Thursday, December 13, 2018

Design of American Public Spaces - Greens & Squares

Public pleasure grounds existed for centuries before colonial Americans adopted the concept. In Ancient Rome, the landscaped Gardens of Sallust (Horti Sallustiani) were developed as a private garden by the historian Sallust. Roman Emperor Tiberius took over the gardens for public use. Containing many pavilions, a temple to Venus, and monumental sculptures, the gardens were open to the public for centuries.

John Warner Barber (1798-1885) Town Green in Woodstock, Connecticut

The more modest concept of the village green was common in Europe for centuries, before the British American colonies were settled.  Immigrants to the new world frequently planned their towns around a common area. The early public green or town common or town square often was a shared piece of land used for grazing livestock.

Ralph Earl (American artist, 1751-1801) Houses Fronting on New Milford Green in CT 1796

In 17th & 18th century New England, this type of public space & the church were the center of community activity for both people & their animals. It was not, however, the best land, that was saved for growing crops. 

Philadelphia in the Province of Pennsylvania, by Thomas Holme. London, 1681

Squares differed from the single town common or green, in that squares were usually planned as multiple public spaces within a town plan.  In 1683 Philadelphia, William Penn planned that "in each Quarter of the City, is a square of eight Acres to be for the be for the like uses as the Moor-fields in London."

City of the City & Harbour of Savannah in Chatham County state of Georgia, 1818 Detail

In 1733, Savannah, Georgia, was designed by social reformer James Edward Oglethorpe (1696-1785) to have no central square; no central axis; & no single civic, religious, or governmental edifice to dominate the town. Savannah's trustees hoped to create a plural & open civil society.  A ward in Savannah would contain one common green square, surrounded by 4 groups of tythins (each consisting of ten 60' by 90' lots - one for each settler family) and 4 trust lots (180' by 55' to be used for institutions.)  In Savannah, the plan was that no design or human hierarchy would exist to impede the colonists' shared rights & responsibilities.  In 1751, Savannah & the rest of Georgia became a Royal Colony, & Savannah was made the colonial capital of Georgia.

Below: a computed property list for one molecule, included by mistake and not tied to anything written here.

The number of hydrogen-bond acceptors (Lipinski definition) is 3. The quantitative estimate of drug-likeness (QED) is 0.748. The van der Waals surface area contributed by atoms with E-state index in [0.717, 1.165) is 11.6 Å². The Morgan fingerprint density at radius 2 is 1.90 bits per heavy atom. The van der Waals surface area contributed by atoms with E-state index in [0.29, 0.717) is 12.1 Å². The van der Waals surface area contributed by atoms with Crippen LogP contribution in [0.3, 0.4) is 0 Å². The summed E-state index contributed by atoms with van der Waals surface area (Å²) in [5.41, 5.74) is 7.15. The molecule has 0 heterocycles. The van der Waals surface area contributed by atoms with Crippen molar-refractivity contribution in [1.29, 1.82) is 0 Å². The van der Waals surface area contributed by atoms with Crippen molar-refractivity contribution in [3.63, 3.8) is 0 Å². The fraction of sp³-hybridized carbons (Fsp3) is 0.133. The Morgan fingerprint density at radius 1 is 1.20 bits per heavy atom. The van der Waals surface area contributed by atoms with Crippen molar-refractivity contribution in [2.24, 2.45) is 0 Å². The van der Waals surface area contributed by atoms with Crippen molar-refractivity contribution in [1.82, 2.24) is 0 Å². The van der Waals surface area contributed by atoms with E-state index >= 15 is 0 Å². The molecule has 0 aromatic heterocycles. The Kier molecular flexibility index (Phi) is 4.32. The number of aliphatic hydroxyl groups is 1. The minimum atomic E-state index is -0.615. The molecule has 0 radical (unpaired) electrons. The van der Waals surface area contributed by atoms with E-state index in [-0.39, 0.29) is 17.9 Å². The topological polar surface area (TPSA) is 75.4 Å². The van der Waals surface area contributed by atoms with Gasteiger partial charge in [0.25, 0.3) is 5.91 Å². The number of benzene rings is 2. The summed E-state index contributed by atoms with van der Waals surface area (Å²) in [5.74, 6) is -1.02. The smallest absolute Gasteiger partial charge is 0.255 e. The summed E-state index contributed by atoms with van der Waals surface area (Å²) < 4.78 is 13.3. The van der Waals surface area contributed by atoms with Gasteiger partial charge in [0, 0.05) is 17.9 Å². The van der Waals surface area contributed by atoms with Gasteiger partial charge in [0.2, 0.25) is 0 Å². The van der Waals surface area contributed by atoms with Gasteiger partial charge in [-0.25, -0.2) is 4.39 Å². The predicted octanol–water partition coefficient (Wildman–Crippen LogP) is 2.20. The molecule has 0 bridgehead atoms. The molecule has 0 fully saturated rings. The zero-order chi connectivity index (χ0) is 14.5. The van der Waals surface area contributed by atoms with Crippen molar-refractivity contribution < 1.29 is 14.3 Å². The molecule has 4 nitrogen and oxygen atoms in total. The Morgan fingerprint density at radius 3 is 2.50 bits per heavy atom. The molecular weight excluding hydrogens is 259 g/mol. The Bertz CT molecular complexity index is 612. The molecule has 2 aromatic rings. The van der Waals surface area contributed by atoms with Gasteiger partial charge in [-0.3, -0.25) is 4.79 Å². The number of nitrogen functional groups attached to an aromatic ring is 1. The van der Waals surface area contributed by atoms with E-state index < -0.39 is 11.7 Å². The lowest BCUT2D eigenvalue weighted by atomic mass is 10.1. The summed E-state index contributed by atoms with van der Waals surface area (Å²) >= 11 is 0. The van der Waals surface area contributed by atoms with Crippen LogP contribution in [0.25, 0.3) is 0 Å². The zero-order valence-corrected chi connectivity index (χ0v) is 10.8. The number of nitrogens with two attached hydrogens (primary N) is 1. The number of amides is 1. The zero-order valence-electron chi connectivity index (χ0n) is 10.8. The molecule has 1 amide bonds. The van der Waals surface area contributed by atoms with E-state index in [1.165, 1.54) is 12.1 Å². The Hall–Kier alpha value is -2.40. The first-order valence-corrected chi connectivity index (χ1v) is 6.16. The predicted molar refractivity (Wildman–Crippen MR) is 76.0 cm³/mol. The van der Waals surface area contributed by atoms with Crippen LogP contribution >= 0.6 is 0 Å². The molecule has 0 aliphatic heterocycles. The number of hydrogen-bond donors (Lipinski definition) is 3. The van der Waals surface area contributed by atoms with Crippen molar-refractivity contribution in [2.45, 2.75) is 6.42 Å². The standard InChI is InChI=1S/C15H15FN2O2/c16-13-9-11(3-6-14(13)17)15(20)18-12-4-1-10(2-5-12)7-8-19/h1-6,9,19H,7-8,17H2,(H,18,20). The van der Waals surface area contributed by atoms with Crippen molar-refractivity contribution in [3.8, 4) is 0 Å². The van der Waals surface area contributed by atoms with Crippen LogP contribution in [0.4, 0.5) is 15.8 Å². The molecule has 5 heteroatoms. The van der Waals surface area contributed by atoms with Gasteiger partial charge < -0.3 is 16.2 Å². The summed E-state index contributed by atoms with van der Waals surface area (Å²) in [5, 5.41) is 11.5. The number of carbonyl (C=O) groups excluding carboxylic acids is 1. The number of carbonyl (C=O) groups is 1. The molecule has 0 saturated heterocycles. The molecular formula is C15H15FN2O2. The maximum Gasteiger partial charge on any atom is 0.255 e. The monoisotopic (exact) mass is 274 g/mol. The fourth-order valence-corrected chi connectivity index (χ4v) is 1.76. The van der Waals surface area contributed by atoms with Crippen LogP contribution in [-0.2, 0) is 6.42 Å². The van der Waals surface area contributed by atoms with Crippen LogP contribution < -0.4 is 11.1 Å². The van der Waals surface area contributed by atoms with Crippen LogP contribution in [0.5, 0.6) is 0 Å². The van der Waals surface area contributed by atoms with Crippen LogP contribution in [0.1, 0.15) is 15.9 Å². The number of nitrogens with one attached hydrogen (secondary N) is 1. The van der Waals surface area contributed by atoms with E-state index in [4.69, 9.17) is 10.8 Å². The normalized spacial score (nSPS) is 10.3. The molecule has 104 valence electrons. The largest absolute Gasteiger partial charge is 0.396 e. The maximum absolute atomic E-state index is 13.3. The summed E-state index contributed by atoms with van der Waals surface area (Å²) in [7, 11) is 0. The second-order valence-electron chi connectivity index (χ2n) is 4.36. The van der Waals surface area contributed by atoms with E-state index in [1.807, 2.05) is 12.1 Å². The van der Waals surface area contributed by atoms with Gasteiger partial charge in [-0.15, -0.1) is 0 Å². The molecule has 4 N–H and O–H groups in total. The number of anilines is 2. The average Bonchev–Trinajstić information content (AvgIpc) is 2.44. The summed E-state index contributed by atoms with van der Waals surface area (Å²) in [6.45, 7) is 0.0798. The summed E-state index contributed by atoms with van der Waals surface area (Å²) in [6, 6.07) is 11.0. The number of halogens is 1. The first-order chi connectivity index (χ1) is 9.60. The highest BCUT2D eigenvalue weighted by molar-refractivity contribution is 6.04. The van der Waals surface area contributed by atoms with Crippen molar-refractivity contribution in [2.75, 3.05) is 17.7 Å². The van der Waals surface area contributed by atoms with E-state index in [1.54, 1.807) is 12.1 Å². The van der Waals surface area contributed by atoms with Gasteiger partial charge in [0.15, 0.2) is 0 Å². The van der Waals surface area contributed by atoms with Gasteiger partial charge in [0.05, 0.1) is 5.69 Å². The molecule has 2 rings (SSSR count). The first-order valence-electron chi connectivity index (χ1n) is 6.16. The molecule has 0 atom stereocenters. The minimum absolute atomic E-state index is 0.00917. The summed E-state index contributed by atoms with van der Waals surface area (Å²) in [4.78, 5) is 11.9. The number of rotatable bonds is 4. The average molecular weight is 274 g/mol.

John Warner Barber (1798-1885) East view of the public square or green in New Haven, Connecticut.

In most New England towns, the center area of the communal green usually served as a border for the main street & the site of the Congregational meetinghouse, the geographical & psychological center of the Puritan community.

George Washington Felt (American artist, 1776-1847) Fireboard depicting Courthouse Square Salem MA c 1810-20

Commons spaces surrounding center parcels were used for grazing, militia parades, marketplaces, and burying grounds.

George Ropes Jr. (American, 1788-1819) Salem Comon Parade Day 1808

During the colonial period in smaller towns, the green also was the predictable location for the schoolhouse, tavern, blacksmith shop, jail, and the "Sabbaday houses" used as winter warming huts by chilled churchgoers.

John Warner Barber (1798-1885) Town Green in Thompson, Connecticut

The land used as the town green or common was generally set aside for public use when the town was first laid out. Some greens were regular & mostly geometric in design, but others were irregular tracts shaped by the underlying topography.
John Warner Barber (1798-1885) Central Part of Concord, Mass
As decades passed, most greens developed into public parks or squares & many survive to the present day.  Many greens were transformed into parks with decorative shade trees & shrubbery.
John Warner Barber (1798-1885) , Public square or green, in New Haven, Connecticut
In the 19th century, Leonard Bacon, American Congregational clergyman (1801-1881), summed up the reasons behind the establishment of the New Haven Green. He described it as: "designed not as a park or mere pleasure ground, but as a place for public buildings, for military parades and exercises, for the meeting of buyers and sellers, for the concourse of the people, for all such public uses as were reserved of old by the Forum at Rome and the ‘Agora’ (called in our English bibles ‘the market’) at Athens, and in more recent times by the great Square of St. Mark in Venice; or by the ‘market place’ in many a city of those low countries, with which some of our founders had been familiar before their coming to this New World."
John Warner Barber (1798-1885) Center of Taunton, Mass

1839 The Cleveland Ohio Grays in the Public Square by Joseph Parker

1847 Ohio Historical Collections of Ohio by Henry Howe  Public Square Mansfield Ohio

1839 Second Cleveland Ohio Courthouse and Public Square by Sebastian Heine.